Since my participation in the 2010 program, the inaugural year of the program, I have published six issues of SD News introducing ESD-related activities and challenges at Japanese elementary schools and in local communities in order to promote mutual understanding between Japan and the U.S. As I consider participation in the Teacher Exchange Program for ESD not as goal but a launching pad, I am making small but steady steps to continue my ESD activities by publishing the newsletter as one step. Even though some people are insecure about their English, I hope my newsletter in English will encourage readers to find there is something they can do. I named my publishing project as one Piece Project and I would like to encourage program participants to make small but steady steps to implement ESD just as I do. (Tomohiro Watarai)

Poster Exchange

2010 Tomohiro Watarai, Toubetsu Municipal Nishitoubetsu Elementary School (Hokkaido)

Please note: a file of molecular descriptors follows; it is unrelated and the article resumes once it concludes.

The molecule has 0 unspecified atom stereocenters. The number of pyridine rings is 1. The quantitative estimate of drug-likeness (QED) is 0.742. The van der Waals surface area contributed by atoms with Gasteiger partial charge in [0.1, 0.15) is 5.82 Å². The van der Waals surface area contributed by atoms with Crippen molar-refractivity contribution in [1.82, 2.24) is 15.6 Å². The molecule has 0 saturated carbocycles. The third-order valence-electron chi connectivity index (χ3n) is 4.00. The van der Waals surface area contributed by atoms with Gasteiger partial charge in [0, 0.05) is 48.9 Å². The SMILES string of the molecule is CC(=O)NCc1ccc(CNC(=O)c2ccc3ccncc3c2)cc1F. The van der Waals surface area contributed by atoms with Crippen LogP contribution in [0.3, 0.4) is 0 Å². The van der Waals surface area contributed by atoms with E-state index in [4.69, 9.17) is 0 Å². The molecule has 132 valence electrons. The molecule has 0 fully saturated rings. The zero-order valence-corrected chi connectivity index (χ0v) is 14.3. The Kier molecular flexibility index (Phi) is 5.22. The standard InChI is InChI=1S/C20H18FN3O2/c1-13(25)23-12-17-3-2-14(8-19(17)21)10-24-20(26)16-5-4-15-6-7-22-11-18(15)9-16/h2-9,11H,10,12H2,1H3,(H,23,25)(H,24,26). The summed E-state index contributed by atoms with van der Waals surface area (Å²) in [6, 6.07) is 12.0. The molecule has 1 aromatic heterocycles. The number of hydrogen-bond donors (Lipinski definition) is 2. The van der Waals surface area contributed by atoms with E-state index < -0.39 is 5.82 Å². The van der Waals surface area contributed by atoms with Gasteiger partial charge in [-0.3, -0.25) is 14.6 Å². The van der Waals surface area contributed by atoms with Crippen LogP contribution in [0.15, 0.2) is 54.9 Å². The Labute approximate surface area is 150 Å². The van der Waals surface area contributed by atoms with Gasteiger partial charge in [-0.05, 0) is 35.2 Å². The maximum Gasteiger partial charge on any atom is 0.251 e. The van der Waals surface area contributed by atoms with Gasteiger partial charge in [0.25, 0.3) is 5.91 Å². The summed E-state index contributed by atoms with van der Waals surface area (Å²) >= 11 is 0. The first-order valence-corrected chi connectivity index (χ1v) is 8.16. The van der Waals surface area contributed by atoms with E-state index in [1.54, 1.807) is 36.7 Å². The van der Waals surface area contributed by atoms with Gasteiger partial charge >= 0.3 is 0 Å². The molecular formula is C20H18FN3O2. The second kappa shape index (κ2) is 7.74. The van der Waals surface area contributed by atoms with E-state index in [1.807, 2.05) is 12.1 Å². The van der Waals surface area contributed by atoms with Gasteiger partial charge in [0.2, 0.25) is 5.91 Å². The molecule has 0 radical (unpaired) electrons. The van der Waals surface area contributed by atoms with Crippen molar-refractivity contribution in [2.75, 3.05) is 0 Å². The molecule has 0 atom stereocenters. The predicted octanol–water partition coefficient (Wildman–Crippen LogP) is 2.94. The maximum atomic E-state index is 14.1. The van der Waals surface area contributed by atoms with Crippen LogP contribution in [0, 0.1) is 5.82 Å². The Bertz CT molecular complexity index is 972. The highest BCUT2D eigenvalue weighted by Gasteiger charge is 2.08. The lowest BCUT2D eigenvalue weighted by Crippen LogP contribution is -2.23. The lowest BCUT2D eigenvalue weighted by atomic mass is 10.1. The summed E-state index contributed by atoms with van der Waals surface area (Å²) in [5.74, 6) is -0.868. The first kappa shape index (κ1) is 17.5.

2010 Thomas Harten, CHESPAX(The Environmental Education Program for the Calvert County Public School System) (Maryland)
I have just launched a poster exchange project with Mr. Tom Harten, CHESPAX, Maryland, 2010 program participant, at the elementary school level. Since we have different academic calendars, it is difficult to synchronize the curriculum, but I have already received many posters from Mr. Harten and his students on the ecology of tortoises in Maryland. My students and I are going on a school trip in September in order to learn about virgin beech forests and wildlife in Hokkaido, and conduct trial activities in fishing and field work at a fossil site. Our posters, which we are going to send to Mr. Harten, will be about what my students will learn during their school trip. (Tomohiro Watarai)